A magical journey of ecstasy in Harrison Okhueleigbe’s “Under the moonlight” — Niran Adedokun

Harrison Okhueleigbe’s Under the moonlight starts like the shaky, unsure steps of a toddler. “My mum was standing by the door at the entrance of the house, hands akimbo, yelling for me to come inside.” It opens in the voice of a youngster, terrified by the intrusion of his doting mother. 

The author seems to leave his readers guessing whether this is just a piece of fictional work inspired by his own childhood, with the main character being nothing but an alter ego of himself or, perhaps, autobiographical. With every page however, this novella develops into a bold work of art that tells more than the life of its adventure-loving author. In 136 fast moving pages, Okhueleigbe weaves a simple yet impactful moral story, with enduring imagery sure to evoke fearsome and ultimately cathartic effect on readers.

Split into three effective parts, in Under the moonlight, the author employs the embedded narrative device to pass the most important messages of this book across. At the end, it ventilates on the essential philosophies of communalism, patriarchy, discipline, and humanitarian values that African families thrive on. 

Part One, comprising five chapters, dwells on the realities of a typical Nigerian family growing up in the city of Lagos. The overbearing, almost unapproachable father; the longsuffering, permissive wife, and disciplinarian but loving and dutiful wife and

mother of four children with an assortment of proclivities.

Eghonghon, whose narration opens the window into the life of this middle-class family, describes his mother, siblings, grandmother, aunty and cousins. He also introduces his school, friends and teachers as well as the state of education in the country. The precocious little boy’s major preoccupation in this part is preparing the reader’s mind for the visit of Nene, his grandmother, and the attendant adventure. When Nene eventually arrives, the narrator fills the atmosphere with suspense as he pesters the old woman to tell a story.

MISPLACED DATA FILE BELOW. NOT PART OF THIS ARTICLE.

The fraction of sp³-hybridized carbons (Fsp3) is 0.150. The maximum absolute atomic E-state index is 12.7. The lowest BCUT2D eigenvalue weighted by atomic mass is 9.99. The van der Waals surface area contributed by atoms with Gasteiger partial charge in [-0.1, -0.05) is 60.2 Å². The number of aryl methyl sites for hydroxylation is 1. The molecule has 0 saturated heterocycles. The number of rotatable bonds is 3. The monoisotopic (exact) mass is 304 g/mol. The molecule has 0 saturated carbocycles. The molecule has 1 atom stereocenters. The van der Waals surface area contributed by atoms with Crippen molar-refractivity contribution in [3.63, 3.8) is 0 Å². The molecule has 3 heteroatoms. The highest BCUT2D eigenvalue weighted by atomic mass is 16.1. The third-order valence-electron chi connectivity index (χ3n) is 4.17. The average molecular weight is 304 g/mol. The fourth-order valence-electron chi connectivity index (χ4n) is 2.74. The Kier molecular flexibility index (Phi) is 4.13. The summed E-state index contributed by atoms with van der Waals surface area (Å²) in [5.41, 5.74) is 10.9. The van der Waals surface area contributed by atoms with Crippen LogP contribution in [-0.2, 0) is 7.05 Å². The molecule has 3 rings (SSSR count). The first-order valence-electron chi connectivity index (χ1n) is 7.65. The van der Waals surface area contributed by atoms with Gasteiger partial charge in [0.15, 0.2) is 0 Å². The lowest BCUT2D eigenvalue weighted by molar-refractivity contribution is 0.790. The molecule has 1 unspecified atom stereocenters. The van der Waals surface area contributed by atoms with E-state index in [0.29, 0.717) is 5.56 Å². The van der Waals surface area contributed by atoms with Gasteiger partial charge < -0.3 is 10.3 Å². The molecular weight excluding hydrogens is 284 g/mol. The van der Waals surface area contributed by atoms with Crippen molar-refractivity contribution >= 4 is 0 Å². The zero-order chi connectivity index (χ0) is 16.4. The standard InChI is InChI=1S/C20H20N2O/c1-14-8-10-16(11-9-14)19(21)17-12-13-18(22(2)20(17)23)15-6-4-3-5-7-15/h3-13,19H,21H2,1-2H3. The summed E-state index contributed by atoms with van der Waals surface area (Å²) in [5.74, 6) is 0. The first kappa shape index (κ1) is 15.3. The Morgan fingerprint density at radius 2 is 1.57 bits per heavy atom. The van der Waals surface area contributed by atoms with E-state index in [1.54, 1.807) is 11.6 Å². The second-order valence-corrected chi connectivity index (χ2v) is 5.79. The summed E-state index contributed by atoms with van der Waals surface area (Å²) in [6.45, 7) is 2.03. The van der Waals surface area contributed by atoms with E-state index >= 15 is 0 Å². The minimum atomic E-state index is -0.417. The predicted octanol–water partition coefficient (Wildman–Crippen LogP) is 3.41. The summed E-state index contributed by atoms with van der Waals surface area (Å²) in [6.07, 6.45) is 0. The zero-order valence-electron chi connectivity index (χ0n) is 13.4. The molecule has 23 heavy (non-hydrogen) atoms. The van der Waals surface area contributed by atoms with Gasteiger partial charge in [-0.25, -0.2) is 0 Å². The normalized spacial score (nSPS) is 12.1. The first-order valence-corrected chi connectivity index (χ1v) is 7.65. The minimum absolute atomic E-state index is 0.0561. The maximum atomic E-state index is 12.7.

The seven chapters that form Part Two are the fulfilment of our narrator’s anticipation of his grandmother’s salacious story telling. They are also the fulcrum of the didactic essence of Harrison Okhueleigbe’s first published work. 

In satiating her grandson’s thirst for one of her stories, Nene gathers Eghonghon and his siblings out of their parents’ home on the second night of her arrival and tells a folk tale which leaves the inquisitive preteen with endless questions. 

But Ojogbo Elimi, the story of the creature with seven heads does more than raise innocent posers, as moonlight tales are wont, a deposit of instructions for children and adults alike. From the embedded narrative, the author explores a variety of themes dwelling on the facilities of men. There is an overwhelming sense of injustice and man’s inhumanity to man, just as there is mercy and redemption in unexpected quarters. While fellow wives of Queen Uhumu cause her endless pain and sorrow, she receives compassion from an unexpected quarter. Nene equally passes a subtle personal message to her grandson as to the importance of eating his mother’s food as opposed to his poor eating habits. As is usual with African folk tales, Ojogbo Elimi is accompanied with music, which serves as a vehicle for conveying the morals of the story in addition to their entertainment value.

The last part of the book is a replay of the young boy’s insatiable appetite for his grandmother’s stories as he rains an avalanche of questions on the old woman who promises a fresh story for the next day. The author then provides a section of endnotes which explain the meaning of some of the traditional words employed in the novella. In all, this creative fiction work is a successful combination of the author’s earliest recollection of his childhood with one of the legendary oral literature forms of African societies.

-Adedokun, a public relations practitioner and lawyer, is the author of The Law is an Ass






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